Right to work.pngLibya is a huge market for labor thanks to its geographic location. According to the last census in 2006, “the country shares more than 4,000 km of borders with six countries—Egypt, Sudan, Chad, the Niger, Algeria, and Tunisia—together counting a population of roughly 200 million, of whom just over 6 million are in Libya.” Every individual actively contributes to the local economy through interregional labor movements. People in Libya, either Libyan citizens or foreigners, have diverse aspirations and experiences that could help increase opportunities for all.

To contribute to overall socioeconomic and cultural growth, it is essential to have an ID and/or work permit to work in Libya.  Libya has several opportunities for Libyan and non-Libyan citizens.

“One foreign worker for every four Libyans.” This is the initial statistic that the Ministry of Labor and Rehabilitation in the National Unity Government in Tripoli came out with at the end of 2022, when it revealed the presence of more than 2 million workers of various nationalities inside the Libyan territory.

Most of the workers in Libya are of Arab and African nationalities, with some Asians from Bangladesh and Pakistan. In terms of numbers, those coming from Egypt, Sudan, Niger, and Chad come first, followed by Tunisia, Nigeria, Ghana, and other African countries.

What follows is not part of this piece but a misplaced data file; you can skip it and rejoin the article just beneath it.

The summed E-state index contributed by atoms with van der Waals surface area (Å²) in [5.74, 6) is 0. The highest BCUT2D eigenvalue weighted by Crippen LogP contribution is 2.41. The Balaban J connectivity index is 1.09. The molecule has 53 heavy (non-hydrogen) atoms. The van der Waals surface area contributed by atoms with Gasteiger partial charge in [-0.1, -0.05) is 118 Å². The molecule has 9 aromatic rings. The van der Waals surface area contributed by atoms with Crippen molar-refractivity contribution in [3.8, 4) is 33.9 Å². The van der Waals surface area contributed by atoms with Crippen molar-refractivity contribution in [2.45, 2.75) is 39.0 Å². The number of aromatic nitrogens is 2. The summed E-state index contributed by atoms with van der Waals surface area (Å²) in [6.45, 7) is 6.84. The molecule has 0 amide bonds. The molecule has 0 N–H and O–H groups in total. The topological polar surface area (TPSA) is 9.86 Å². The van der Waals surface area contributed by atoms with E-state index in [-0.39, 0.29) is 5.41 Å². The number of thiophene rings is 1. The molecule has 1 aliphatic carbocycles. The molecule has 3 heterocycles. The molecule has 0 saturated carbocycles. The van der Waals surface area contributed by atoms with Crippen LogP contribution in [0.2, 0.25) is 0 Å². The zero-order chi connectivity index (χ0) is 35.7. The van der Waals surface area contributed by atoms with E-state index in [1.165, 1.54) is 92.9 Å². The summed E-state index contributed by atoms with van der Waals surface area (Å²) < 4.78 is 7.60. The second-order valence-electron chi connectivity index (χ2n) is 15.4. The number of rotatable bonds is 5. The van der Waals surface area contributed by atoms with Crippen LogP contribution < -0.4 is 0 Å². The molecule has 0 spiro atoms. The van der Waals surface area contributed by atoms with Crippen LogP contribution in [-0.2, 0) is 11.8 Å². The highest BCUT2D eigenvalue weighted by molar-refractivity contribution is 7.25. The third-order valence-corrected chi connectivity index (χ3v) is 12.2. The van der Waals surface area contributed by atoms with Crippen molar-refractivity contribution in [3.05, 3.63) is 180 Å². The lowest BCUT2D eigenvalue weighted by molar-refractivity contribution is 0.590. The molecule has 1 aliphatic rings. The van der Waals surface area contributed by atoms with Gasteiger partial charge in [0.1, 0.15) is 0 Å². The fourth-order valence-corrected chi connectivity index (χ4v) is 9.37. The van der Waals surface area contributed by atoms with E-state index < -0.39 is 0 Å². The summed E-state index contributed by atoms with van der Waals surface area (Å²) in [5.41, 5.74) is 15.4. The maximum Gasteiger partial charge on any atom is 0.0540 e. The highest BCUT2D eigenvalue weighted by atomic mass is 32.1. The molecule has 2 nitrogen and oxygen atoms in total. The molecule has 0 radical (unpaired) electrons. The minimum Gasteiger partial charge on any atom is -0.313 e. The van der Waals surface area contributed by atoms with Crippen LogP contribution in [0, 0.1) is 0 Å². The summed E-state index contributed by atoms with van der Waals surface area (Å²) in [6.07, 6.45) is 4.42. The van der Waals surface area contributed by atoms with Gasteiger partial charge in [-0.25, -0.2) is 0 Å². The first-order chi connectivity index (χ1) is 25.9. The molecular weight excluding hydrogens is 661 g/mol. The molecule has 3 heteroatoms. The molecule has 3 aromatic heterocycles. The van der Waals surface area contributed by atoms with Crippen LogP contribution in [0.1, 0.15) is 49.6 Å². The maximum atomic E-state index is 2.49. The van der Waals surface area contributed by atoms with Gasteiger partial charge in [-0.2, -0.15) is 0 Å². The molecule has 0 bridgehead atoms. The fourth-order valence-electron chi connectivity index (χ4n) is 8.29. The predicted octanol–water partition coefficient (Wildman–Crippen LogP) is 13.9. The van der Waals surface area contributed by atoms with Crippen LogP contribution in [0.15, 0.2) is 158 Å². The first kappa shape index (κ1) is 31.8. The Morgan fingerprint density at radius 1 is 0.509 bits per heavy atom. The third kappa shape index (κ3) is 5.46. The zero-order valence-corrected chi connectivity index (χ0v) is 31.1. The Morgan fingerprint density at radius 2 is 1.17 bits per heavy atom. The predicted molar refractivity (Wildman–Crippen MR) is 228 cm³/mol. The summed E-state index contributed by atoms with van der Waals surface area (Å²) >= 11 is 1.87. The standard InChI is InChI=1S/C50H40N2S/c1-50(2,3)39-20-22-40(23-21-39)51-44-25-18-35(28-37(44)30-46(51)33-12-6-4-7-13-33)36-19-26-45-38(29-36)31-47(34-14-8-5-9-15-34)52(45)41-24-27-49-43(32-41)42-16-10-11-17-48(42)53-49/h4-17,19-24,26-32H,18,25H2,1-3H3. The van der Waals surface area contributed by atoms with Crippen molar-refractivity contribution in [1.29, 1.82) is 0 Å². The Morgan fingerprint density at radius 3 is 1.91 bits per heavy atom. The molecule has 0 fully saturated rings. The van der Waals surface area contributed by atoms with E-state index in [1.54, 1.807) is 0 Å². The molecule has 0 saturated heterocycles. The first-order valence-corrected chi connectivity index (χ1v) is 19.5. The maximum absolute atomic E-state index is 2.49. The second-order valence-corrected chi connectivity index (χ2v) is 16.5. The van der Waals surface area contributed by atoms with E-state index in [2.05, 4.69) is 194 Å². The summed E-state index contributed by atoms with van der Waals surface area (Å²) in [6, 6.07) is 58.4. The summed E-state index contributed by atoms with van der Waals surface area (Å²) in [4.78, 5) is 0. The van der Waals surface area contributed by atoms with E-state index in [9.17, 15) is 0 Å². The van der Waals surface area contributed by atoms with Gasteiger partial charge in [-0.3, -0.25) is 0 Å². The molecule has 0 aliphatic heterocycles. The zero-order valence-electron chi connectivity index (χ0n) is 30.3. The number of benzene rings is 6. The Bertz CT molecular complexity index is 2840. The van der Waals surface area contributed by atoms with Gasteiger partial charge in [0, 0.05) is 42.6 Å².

The majority work without official contracts in the fields of construction, agriculture, cleaning, workshops, shops, restaurants, and houses as well, and their presence helps move the wheel of the economy because most Libyans prefer governmental careers.

Some of the work opportunities are daily labor for workers, which is one of the most accessible opportunities. It depends on the agencies offering the services. Some agencies provide housekeeping services for female workers, and they divide the benefits between them and the workers. Some agencies offer 50% of the daily benefits to female workers. While male workers receive approximately 50–80 LYD per day. However, the risk of detaining the daily laborer is always high as the government authority has its regulations imposed on workers, especially if they do not have legal documentation and residency permits.

It is always encouraging to look for a job through agencies, companies, WhatsApp-trusted groups in their communities, and some recruiting websites such as Libyan Investment.

If you have any further questions or need more information that you cannot find in the article, you can directly contact the Norwegian Refugee Council’s Information, Counseling, and Legal Assistance Department by phone to discuss employment law procedures, through the following hotlines:


•  Tripoli hotline: 0913500364

• Benghazi hotline: 0916727994

• Ajdabiya hotline: 0915486586